"Terrific. She sounds like Peggy Lee."
"Gives you fever when she drills your molars."
"When'd you go private?"
"Yeah, well, you know how it is-the lure of the dollar. Just a little moonlighting, actually. Long as the department keeps force-feeding me tedium during the day, might as well get paid well for it on the off hours."
"Not loving your computers yet?"
"Hey, I love 'em but they don't love me. 'Course, now they're saying the goddam things give off bad vibes-literally. Electromagnetic crap, probably slowly destroying this perfect body." A burst of static washed over the tail end of the sentence.
"Where are you calling from?" I said.
"Car phone. Wrapping up a job."
"Mine. My phone too. It's a new age, Doctor. Rapid communication and even faster decay. Anyway, what's up?"
"I wanted to ask your advice on something-a case I'm working on-"
"Say no more-"
"I mean it, Alex. Say. No. More. Cellular and privacy don't mix. Anyone can listen in. Hold tight."
He cut the line. My doorbell rang twenty minutes later.
"I was close," he said, tramping into my kitchen. "Wilshire near Barrington, paranoid lover surveillance."
In his left hand was an LAPD note pad and a black mobile phone the size of a bar of soap. He was dressed for undercover work: navy-blue Members Only jacket over a shirt of the same color, gray twill pants, brown desert boots. Maybe five pounds lighter than the last time I'd seen him-but that still added up to at least 250 of them distributed unevenly over 75 inches: long thin legs, protruberant gut, jowls surrendering to gravity and crowding his collar.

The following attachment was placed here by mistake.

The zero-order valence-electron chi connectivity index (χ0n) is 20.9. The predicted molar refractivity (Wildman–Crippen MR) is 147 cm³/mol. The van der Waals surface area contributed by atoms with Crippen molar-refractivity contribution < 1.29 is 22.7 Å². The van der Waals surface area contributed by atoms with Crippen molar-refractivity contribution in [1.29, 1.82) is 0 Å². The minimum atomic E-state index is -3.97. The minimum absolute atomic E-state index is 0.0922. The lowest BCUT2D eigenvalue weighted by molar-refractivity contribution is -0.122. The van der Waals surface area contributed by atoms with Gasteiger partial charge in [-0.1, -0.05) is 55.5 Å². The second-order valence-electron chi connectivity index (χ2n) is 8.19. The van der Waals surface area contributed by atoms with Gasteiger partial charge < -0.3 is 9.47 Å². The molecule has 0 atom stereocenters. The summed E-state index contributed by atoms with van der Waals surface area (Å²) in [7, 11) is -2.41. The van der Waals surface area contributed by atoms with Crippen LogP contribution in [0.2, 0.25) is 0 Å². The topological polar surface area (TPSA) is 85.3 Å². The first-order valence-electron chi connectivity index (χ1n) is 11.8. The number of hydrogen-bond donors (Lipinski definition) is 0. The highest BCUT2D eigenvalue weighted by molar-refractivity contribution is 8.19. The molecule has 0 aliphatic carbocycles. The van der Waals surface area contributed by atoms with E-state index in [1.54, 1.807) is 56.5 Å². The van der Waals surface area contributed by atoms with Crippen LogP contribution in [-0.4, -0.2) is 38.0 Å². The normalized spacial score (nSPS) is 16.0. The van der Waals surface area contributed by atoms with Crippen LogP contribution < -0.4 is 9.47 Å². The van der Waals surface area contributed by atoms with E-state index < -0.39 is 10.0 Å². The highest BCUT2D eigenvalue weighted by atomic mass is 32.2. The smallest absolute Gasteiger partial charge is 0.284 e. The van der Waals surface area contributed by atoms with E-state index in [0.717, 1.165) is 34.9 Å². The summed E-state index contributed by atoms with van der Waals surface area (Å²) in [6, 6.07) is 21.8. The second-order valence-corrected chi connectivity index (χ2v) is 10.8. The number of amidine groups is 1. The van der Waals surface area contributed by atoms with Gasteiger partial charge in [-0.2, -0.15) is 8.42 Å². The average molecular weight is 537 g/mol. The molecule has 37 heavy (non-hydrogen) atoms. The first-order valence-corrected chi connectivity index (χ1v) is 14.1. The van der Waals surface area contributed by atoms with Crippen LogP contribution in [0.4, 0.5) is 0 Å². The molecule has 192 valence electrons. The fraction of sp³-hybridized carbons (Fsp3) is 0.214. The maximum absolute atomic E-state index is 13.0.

His hair had been recently cut-clipped short at back and sides, left full at the top. The black thatch hanging over his forehead showed a few strands of white. His sideburns reached the bottom of his ear lobes, a good inch longer than department regulations-but that was the least of the department's problems with him.
Milo was oblivious to fashion. He'd had the same look since I'd known him. Now Melrose trendies were adopting it; I doubted he'd noticed.
His big, pockmarked face was night-shift pale. But his startling green eyes seemed clearer than usual.
He said, "You look wired."
Opening the refrigerator, he bypassed the bottles of Grolsch, removed an unopened quart jar of grapefruit juice, and uncapped it with a quick twist of two thick fingers.
I handed him a glass. He filled it, drained it, filled again and drank.
"Vitamin C, free enterprise, snappy-sounding business title-you're moving too fast for me, Milo."
Putting the glass down, he licked his lips. "Actually," he said, "Blue's an acronym. Big Lug's Uneasy Enterprise-Rick's idea of wit. Though I admit it was accurate at the time-jumping into the private sector wasn't exactly your smooth transition. But I'm glad I did it, because of the bread. I've become serious about financial security in my old age."
"What do you charge?"
"Fifty to eighty per hour, depending. Not as good as a shrink, but I'm not complaining. City wants to waste what it taught me, have me sit in front of a screen all day, it's their loss. By night, I'm getting my detective exercise."
"Any interesting cases?"
"Nah, mostly petty bullshit surveillance to keep the paranoids happy. But at least it gets me out on the street."
He poured more juice and drank. "I don't know how long I can take it-the day job."
He rubbed his face, as if washing without water. Suddenly, he looked worn, stripped of entrepreneurial cheer.
Devil's Waltz Part 10
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Devil's Waltz Part 10 summary